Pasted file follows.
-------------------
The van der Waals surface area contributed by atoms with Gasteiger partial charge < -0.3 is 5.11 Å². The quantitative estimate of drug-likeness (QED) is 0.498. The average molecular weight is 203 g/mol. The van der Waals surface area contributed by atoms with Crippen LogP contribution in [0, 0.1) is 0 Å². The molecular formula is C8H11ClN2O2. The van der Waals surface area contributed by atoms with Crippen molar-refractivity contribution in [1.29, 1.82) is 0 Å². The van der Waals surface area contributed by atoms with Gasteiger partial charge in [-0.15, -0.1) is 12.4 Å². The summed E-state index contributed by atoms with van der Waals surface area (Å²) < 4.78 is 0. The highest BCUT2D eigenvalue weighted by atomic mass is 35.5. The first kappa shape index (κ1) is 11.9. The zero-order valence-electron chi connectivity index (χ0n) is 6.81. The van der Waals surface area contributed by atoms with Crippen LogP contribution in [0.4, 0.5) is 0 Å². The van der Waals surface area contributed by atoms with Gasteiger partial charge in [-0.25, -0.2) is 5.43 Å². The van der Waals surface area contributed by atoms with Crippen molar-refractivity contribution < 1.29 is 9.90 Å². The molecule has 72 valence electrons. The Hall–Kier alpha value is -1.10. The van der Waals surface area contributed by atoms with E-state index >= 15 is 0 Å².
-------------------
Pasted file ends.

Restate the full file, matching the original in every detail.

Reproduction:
The van der Waals surface area contributed by atoms with Gasteiger partial charge < -0.3 is 5.11 Å². The quantitative estimate of drug-likeness (QED) is 0.498. The average molecular weight is 203 g/mol. The van der Waals surface area contributed by atoms with Crippen LogP contribution in [0, 0.1) is 0 Å². The molecular formula is C8H11ClN2O2. The van der Waals surface area contributed by atoms with Crippen molar-refractivity contribution in [1.29, 1.82) is 0 Å². The van der Waals surface area contributed by atoms with Gasteiger partial charge in [-0.15, -0.1) is 12.4 Å². The summed E-state index contributed by atoms with van der Waals surface area (Å²) < 4.78 is 0. The highest BCUT2D eigenvalue weighted by atomic mass is 35.5. The first kappa shape index (κ1) is 11.9. The zero-order valence-electron chi connectivity index (χ0n) is 6.81. The van der Waals surface area contributed by atoms with Crippen LogP contribution in [0.4, 0.5) is 0 Å². The van der Waals surface area contributed by atoms with Gasteiger partial charge in [-0.25, -0.2) is 5.43 Å². The van der Waals surface area contributed by atoms with Crippen molar-refractivity contribution < 1.29 is 9.90 Å². The molecule has 72 valence electrons. The Hall–Kier alpha value is -1.10. The van der Waals surface area contributed by atoms with E-state index >= 15 is 0 Å².